What happened? Spain’s Cabinet on Tuesday approved a bill to control rents. The government said vulnerable families and young people in Spain’s largest cities will be the main beneficiaries of the new law.
Controversy. Spain’s leftist governing coalition wants to curb rising housing prices by imposing limits on rent increases for owners of 10 or more residential properties. Opposition parties and business leaders have criticized the proposal as undue interference in the free market by Prime Minister Pedro Sanchez’s government.
Context. Many Spaniards, especially the young, cannot afford to live on their own. The reason for this is low wages and a record youth unemployment rate. It is 35%, the highest among the 19 countries of the Eurozone. As a result, Spaniards leave the family home at an average age of 30 years, compared with an average age of 26.4 years in the European Union. High rents and unaffordable housing have already led to protests this spring.
The bill. The most controversial provision of the bill was to set a cap on rate increases for landlords with multiple residential properties. Large real estate companies and investment funds would be primarily affected. Officials also said the bill included tax credits of up to 90 percent for landlords with fewer than nine properties who choose to lower their rents.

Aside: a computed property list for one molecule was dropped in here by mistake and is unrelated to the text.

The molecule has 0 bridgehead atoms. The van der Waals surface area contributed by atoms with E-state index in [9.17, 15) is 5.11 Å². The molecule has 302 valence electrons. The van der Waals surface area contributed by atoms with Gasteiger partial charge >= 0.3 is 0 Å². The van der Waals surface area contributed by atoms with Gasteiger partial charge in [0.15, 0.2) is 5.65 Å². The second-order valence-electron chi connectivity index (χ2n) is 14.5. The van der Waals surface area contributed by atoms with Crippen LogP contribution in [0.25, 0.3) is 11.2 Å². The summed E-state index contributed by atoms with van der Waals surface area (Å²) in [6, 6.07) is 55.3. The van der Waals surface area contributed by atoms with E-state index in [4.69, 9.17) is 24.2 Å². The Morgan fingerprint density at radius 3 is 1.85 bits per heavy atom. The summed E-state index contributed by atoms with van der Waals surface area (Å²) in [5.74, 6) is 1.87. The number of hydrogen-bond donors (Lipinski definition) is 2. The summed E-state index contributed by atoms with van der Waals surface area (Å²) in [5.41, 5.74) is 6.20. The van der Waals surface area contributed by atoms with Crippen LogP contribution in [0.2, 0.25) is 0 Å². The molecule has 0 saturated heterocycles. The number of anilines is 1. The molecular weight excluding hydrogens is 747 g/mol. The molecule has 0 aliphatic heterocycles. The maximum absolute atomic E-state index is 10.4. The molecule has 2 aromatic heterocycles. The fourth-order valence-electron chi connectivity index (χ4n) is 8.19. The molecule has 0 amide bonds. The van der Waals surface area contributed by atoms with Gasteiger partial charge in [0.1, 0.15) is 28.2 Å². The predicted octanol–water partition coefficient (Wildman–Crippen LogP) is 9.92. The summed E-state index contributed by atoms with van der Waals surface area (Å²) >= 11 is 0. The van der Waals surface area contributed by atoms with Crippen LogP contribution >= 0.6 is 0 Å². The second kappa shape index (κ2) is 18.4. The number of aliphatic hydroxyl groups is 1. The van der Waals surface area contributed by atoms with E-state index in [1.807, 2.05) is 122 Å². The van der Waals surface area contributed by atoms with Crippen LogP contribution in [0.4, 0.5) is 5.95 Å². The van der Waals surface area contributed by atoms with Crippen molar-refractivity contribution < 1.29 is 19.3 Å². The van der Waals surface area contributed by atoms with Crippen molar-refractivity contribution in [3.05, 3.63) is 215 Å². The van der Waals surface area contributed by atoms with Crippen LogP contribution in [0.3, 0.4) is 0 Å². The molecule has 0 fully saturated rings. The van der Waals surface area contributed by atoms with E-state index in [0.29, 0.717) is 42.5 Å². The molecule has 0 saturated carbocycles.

Youth. The prime minister announced that in a separate initiative, the government plans to help Spaniards between the ages of 18 and 34 by giving them a monthly rent supplement of €250 for up to two years if they earn less than €1977 a month.
Affordable housing. The law would also allocate 30 percent of all public housing to rent instead of making it available for purchase at a reduced price, and would significantly increase local taxes on vacant housing.